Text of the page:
America desperately needs faith leaders to speak truth to imperialistic power, as the Rev. Dr. Martin Luther King, Jr. did in response to the Vietnam War. For him, the Vietnam War was “a time to break silence.” He said that he was led to speak out as he “walked among the desperate, rejected and angry young men . . . in the ghettos of the North.” He “told them that Molotov cocktails and rifles would not solve their problems . . . that social change comes most meaningfully through nonviolent action.” But their rightful response was: “What about Vietnam?” King said, “Their questions hit home. And I knew that I could never again raise my voice against the violence of the oppressed in the ghettos without having first spoken clearly to the greatest purveyor of violence in the world today – my own government. “ King went on, “For the sake of those boys, for the sake of this government, for the sake of the hundreds of thousands trembling under our violence, I cannot be silent.” (“Beyond Vietnam – A Time to Break Silence,” Delivered 4 April 1967, Riverside Church, New York City, American Rhetoric)
This is also “a time to break silence.” The Senate recently passed a $700 billion defense bill, ostensibly to protect American citizens. Never mind that this decision will merely continue to support America war profiteers at the expense of tens of millions of citizens who lack adequate health care and other life-sustaining supports in their rightful pursuit of happiness. Never mind also the continuing blowback violence in response to our government’s violation of other countries’ national sovereignty and killing of their citizens. The latest being the horrible terrorist attack in New York City on October 31, which left eight persons dead and 15 injured.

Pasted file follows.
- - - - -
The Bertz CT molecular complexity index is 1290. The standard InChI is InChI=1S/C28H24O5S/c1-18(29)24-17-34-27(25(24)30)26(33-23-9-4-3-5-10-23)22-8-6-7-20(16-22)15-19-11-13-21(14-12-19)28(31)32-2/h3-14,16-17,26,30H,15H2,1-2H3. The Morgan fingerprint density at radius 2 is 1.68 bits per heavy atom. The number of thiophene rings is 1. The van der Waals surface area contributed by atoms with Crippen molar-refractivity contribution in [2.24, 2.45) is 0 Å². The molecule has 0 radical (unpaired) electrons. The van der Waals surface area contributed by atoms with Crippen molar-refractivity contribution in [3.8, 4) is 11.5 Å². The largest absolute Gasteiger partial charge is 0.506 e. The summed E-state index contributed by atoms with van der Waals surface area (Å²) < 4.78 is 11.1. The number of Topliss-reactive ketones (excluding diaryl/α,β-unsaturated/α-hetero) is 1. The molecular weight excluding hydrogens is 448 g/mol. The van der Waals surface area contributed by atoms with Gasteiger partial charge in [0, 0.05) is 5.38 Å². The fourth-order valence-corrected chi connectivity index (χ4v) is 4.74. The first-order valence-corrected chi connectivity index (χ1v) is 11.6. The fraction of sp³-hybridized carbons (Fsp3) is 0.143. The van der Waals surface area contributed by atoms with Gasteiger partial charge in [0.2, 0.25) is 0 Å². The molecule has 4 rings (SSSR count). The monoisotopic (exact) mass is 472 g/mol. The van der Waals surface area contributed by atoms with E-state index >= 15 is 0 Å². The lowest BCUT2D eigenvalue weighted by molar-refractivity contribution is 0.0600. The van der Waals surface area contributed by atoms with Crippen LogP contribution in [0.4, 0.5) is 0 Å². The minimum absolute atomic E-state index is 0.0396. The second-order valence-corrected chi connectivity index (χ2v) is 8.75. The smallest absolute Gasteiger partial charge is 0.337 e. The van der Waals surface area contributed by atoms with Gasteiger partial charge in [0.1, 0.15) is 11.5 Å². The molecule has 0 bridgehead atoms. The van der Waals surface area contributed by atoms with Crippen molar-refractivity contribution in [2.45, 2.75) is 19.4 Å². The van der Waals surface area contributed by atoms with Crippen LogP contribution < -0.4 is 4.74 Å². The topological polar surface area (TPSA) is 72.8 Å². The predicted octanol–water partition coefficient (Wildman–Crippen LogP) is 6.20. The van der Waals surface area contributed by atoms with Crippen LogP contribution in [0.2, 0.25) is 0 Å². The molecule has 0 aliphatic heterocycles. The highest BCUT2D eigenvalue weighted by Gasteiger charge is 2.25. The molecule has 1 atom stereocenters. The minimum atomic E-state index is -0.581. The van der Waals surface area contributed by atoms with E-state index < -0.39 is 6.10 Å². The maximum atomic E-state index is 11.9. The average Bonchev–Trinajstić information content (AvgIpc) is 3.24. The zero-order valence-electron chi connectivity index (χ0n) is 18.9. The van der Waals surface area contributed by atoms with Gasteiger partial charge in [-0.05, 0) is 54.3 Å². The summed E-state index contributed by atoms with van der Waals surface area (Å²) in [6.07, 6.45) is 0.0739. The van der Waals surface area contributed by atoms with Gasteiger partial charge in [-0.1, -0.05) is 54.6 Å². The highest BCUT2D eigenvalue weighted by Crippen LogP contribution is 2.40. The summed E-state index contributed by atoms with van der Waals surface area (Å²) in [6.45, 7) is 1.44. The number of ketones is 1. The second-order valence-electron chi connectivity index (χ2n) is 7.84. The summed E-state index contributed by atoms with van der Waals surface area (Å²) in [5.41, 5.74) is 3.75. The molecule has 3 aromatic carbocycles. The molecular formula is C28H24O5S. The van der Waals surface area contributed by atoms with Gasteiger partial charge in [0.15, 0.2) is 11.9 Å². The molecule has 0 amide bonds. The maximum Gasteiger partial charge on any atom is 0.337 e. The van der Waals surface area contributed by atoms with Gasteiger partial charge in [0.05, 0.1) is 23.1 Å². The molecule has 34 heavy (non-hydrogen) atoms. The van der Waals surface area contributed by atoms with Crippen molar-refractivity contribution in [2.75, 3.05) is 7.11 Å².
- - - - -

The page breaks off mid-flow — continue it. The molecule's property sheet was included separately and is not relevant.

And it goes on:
Sgt. La David Johnson, like so many American soldiers, did not know “what he was getting himself into” in Niger. But faith leaders should know by now that our bipartisan government, serving capitalistic interests, is getting our young men and women into immoral wars in the pursuit of profit, under the pretense of protecting America from “terrorists.” As with Dr. Martin Luther King, Jr., “this is a time to break silence.”